4. Joe Sr. offers Jackie Kennedy a $1 million trust if she promises to stay with Jack, with the caveat that if he loses the presidency, she can leave him and keep the money.
Nasaw: "When they began this project, the producer said he was going to do a "Godfather" epic and this family fits perfectly. A lot of these inaccuracies come because he wants to make the Kennedy boys into the Corleone boys, and Joe into the Godfather. If Jackie was going to leave Jack, she was going to get more than $1 million. It doesn't make sense."
Fact-Checking 'The Kennedys'
5. Joe Sr. buys off Chicago mobster Sam Giancana in an effort to help win Jack's presidential election.
Nasaw: "I have no evidence whatsoever of that. If you look back on all the literature, only after the assassination is it that these stories come out. People had lots of bad things to say about Joe during his life, but never this one. If you look at his wealth he didn't need Giancana at all. He had more than enough money."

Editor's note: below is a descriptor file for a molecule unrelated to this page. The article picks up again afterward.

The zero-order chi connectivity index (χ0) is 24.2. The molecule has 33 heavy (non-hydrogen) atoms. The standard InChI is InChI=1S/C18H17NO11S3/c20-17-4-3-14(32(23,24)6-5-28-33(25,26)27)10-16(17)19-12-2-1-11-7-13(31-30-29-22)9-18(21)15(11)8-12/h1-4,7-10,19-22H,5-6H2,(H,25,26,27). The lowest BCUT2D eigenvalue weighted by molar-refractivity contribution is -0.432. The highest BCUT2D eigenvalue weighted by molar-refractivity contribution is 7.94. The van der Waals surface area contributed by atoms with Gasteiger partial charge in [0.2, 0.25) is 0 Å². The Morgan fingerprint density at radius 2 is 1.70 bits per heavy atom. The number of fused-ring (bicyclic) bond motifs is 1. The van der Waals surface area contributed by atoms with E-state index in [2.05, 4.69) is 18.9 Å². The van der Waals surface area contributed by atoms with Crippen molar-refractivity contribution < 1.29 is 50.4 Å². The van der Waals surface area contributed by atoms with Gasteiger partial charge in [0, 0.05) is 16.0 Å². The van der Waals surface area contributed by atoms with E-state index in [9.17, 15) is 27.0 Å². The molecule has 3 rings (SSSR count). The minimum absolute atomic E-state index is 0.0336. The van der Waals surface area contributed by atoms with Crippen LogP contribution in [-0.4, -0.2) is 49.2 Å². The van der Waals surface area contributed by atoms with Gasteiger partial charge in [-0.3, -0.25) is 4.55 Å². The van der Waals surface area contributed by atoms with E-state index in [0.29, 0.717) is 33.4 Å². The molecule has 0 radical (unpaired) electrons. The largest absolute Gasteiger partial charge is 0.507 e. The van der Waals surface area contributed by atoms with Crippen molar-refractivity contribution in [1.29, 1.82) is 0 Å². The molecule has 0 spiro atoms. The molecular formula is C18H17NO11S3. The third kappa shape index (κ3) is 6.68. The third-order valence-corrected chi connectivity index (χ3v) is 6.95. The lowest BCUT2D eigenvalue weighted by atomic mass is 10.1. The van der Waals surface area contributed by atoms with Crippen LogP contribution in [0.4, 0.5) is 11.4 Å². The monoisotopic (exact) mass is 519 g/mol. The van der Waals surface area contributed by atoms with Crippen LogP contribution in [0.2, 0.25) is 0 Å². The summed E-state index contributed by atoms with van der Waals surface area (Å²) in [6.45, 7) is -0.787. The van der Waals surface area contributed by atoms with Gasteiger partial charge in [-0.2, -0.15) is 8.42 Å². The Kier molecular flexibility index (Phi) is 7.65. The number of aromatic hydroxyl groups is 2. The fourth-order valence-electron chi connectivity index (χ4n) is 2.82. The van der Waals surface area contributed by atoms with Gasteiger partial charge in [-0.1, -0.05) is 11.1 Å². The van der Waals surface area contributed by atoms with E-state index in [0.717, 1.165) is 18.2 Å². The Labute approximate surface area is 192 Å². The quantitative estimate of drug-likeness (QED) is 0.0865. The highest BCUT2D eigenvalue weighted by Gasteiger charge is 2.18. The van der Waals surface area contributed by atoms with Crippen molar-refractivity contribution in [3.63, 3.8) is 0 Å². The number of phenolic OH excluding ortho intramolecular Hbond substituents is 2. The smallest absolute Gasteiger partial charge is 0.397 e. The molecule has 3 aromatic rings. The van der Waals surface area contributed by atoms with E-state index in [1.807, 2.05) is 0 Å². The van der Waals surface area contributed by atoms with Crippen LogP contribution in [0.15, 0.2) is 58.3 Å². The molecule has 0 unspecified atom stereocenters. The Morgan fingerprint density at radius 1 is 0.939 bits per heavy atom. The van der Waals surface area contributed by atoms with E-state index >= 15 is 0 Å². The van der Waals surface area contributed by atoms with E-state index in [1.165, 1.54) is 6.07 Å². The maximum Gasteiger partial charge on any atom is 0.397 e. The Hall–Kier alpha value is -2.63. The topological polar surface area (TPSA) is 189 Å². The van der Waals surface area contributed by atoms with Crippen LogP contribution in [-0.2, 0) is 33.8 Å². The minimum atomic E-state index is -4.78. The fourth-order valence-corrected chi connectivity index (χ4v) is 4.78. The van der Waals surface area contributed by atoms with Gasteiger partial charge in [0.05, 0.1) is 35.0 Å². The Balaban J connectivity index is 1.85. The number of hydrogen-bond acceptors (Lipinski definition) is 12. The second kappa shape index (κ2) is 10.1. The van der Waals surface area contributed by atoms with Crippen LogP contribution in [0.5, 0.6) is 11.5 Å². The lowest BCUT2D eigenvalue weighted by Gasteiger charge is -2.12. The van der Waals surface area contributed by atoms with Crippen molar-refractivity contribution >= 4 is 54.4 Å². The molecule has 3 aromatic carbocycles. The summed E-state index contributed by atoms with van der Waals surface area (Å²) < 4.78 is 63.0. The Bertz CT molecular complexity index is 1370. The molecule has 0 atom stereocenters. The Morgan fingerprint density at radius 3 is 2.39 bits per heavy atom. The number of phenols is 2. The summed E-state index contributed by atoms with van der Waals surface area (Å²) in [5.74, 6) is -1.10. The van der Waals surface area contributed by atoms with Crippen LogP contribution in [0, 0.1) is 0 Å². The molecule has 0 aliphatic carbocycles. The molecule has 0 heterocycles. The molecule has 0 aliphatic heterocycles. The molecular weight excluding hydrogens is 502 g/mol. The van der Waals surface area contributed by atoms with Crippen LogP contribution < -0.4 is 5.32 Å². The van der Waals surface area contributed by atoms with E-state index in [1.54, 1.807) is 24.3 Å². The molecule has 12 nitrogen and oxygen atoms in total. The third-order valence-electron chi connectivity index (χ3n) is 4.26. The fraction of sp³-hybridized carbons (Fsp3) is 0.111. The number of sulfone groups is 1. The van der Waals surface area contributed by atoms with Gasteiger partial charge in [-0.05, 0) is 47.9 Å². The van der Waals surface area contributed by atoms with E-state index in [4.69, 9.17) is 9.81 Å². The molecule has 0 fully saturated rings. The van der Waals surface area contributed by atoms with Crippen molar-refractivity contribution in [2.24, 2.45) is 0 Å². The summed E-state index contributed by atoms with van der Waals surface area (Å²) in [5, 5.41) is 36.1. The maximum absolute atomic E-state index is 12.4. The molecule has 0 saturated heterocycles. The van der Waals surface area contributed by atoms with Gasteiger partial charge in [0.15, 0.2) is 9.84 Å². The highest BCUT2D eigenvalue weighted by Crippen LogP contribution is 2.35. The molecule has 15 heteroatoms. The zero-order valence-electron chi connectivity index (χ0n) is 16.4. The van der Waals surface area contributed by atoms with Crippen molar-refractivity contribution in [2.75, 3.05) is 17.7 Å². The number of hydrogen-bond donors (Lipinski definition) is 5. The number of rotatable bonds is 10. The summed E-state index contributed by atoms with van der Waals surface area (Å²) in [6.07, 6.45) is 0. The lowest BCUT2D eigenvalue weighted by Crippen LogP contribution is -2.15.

6. Joe demanded that JFK make Bobby Attorney General. Both brothers were against it, but neither was willing to stand up to their father.
Nasaw: "There was probably a demand. It may even have been a confrontation. The fact was JFK was his own man, and Joe knew it. But if I had two sons, I would tell my son, the president, to make your brother the Attorney General. I don't see why it would be a surprise."
Later, Nasaw added, "It's no mystery to anybody in the family that Joe Sr. had his wishes Jack would go into politics, but Jack made the decision."
7. When Joe Sr. learns that Jack is romantically involved with Inga Arvard, a married Danish woman who has been linked to counterintelligence activities, he places a call to the Secretary of the Navy and has his son shipped overseas when Jack refuses to break off the relationship with Arvard.
Nasaw: "That's entirely false. The absolute last thing Joe wanted was for his sons to go overseas. He dreaded it. The boys wanted to. He didn't want either one, Jack or Joe Jr., to. Jack was terribly frail and sickly. Joe never thought he would survive. This was something Jack decided against his wishes."